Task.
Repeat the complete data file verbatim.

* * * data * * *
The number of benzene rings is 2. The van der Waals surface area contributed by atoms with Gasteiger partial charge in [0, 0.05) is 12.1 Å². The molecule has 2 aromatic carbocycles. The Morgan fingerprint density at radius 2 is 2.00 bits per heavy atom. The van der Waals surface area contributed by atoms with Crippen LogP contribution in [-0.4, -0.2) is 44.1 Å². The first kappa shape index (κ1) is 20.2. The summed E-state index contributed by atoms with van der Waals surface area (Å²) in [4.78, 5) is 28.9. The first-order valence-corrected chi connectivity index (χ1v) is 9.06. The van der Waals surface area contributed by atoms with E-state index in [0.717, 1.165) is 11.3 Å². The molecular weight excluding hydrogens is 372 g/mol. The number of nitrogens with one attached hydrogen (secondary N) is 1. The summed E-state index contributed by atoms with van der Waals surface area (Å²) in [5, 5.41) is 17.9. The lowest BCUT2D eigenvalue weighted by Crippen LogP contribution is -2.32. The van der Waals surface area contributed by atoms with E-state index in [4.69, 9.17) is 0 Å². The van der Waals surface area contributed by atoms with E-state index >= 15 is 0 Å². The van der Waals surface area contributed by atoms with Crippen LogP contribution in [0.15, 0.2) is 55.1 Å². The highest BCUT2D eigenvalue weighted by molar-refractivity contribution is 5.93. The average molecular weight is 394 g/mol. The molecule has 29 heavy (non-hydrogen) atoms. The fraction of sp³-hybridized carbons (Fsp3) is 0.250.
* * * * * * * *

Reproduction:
The number of benzene rings is 2. The van der Waals surface area contributed by atoms with Gasteiger partial charge in [0, 0.05) is 12.1 Å². The molecule has 2 aromatic carbocycles. The Morgan fingerprint density at radius 2 is 2.00 bits per heavy atom. The van der Waals surface area contributed by atoms with Crippen LogP contribution in [-0.4, -0.2) is 44.1 Å². The first kappa shape index (κ1) is 20.2. The summed E-state index contributed by atoms with van der Waals surface area (Å²) in [4.78, 5) is 28.9. The first-order valence-corrected chi connectivity index (χ1v) is 9.06. The van der Waals surface area contributed by atoms with E-state index in [0.717, 1.165) is 11.3 Å². The molecular weight excluding hydrogens is 372 g/mol. The number of nitrogens with one attached hydrogen (secondary N) is 1. The summed E-state index contributed by atoms with van der Waals surface area (Å²) in [5, 5.41) is 17.9. The lowest BCUT2D eigenvalue weighted by Crippen LogP contribution is -2.32. The van der Waals surface area contributed by atoms with E-state index in [4.69, 9.17) is 0 Å². The van der Waals surface area contributed by atoms with E-state index >= 15 is 0 Å². The van der Waals surface area contributed by atoms with Crippen LogP contribution in [0.15, 0.2) is 55.1 Å². The highest BCUT2D eigenvalue weighted by molar-refractivity contribution is 5.93. The average molecular weight is 394 g/mol. The molecule has 29 heavy (non-hydrogen) atoms. The fraction of sp³-hybridized carbons (Fsp3) is 0.250.